Dave Blankenhorn

Do you have one or two members that dominate the meetings and the conversations?

If that is the case it is the job of the Chair or E.D. to bring it back in line and to prevent an imbalance in the first place. A good Chair knows that that no one member can possibly know everything and should emphasize that the Board can only thrive with input from every member.

Even with the best guidance and intentions some Board members may still drown out other opinions. While these members can add to the discussion, they often tend to eliminate other points of view. If this is allowed to continue the Board may lose its balance and engagement.

To deal with these types of members the Chair should not allow them to dominate the meeting by thanking them for their contributions and asking others to offer their opinions on the topic at hand. If this approach doesn’t work perhaps a quiet private meeting is in order to let them know they tend to stifle other member discussions which is not healthy in the long run. If the member does not change his/her behavior you might consider their resignation.

On the flip side of the issue the Chair or E.D. should also meet with quiet or disengaged members. You need to let them know their opinions are valued and needed by the organization.

Another helpful tip for a balanced Board would to have annual discussions on how your meetings are going. What the pros and cons are and what needs to be improved? Talk about the items on the agenda, the time taken on each item and whether all members are involved. This may tie in with the annual director evaluations.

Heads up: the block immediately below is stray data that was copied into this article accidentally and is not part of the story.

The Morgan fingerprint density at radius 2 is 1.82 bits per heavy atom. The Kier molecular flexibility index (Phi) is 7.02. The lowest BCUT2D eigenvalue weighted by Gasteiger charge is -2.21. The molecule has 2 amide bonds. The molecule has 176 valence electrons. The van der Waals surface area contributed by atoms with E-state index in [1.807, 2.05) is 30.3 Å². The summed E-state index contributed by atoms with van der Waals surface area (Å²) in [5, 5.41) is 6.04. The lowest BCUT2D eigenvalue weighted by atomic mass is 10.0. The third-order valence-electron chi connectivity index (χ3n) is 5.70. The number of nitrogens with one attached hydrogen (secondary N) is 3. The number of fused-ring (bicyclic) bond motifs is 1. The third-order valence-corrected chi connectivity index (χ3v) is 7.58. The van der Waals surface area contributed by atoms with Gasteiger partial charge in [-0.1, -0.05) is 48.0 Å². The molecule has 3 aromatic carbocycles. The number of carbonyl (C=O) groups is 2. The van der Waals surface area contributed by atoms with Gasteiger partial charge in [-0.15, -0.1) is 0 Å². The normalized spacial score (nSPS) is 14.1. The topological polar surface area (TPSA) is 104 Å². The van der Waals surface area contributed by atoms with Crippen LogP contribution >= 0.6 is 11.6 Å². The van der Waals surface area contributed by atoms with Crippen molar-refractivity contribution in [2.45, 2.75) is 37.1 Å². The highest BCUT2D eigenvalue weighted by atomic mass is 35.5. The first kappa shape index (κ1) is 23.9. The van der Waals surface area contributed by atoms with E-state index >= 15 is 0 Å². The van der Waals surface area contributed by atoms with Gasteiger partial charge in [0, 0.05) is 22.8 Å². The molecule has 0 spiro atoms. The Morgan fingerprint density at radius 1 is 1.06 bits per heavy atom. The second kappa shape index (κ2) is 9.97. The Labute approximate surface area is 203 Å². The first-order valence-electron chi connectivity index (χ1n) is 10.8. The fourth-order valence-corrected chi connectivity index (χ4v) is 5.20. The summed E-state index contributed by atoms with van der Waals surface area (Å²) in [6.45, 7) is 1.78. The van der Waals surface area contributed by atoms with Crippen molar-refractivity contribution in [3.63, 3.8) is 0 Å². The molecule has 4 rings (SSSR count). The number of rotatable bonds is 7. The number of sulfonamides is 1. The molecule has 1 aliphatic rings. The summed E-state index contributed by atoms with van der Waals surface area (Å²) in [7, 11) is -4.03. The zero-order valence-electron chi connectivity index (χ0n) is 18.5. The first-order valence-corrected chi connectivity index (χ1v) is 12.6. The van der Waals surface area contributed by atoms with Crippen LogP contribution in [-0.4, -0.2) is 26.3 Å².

Following these best practices should be very helpful for the organization in achieving its mission.

 

Author: Dave Blankenhorn, Executive Coaches of Orange County, www.ECofOC.org

Do You Have An Effective Board of Directors?

Dave Blankenhorn

Do you have an effective Board of Directors? Are they providing the kind of direction that is important to fulfill the organization’s mission or do they meet without any meaningful outcome?

One way to find out is to have the Board do an annual self-assessment of themselves or one another. A good self-assessment can lead to improved performance for the Directors and the organization but only if you are intentional about the questions you ask and constructive about the follow up.

To do director self-assessments you can either hire a consultant to help perform them, handle them internally or pursue a blended strategy. Handling them in house maybe the least expensive option but an experienced consultant may save you time, bring impartial outside perspective and help you gather and present results to boost group performance.

If the decision is made to go it alone the Chairman and a few key board members should meet to identify the assessment goals and design the process including questionnaires and interviews. Goals should include producing a report with a SWOT analysis, spotlighting the successes or failures of commitments made by the Board and the overall effectiveness of the Board leadership. The report should also include whether they need to add new board members with specific skill sets, identify training needs, and an evaluation of the meetings and materials. Any other specific issues should also be addressed.

Peer reviews are sometimes part of an assessment and that means anonymous questionnaires. Digital questionnaires can be delivered online and streamline the process.  When completed and compiled the report should then be presented to the Board as a group with specific goals.

 

Author: Dave Blankenhorn, Executive Coaches of Orange County, www.ECofOC.org

Performance Review for the CEO/ED

Adrianne Geiger Dumond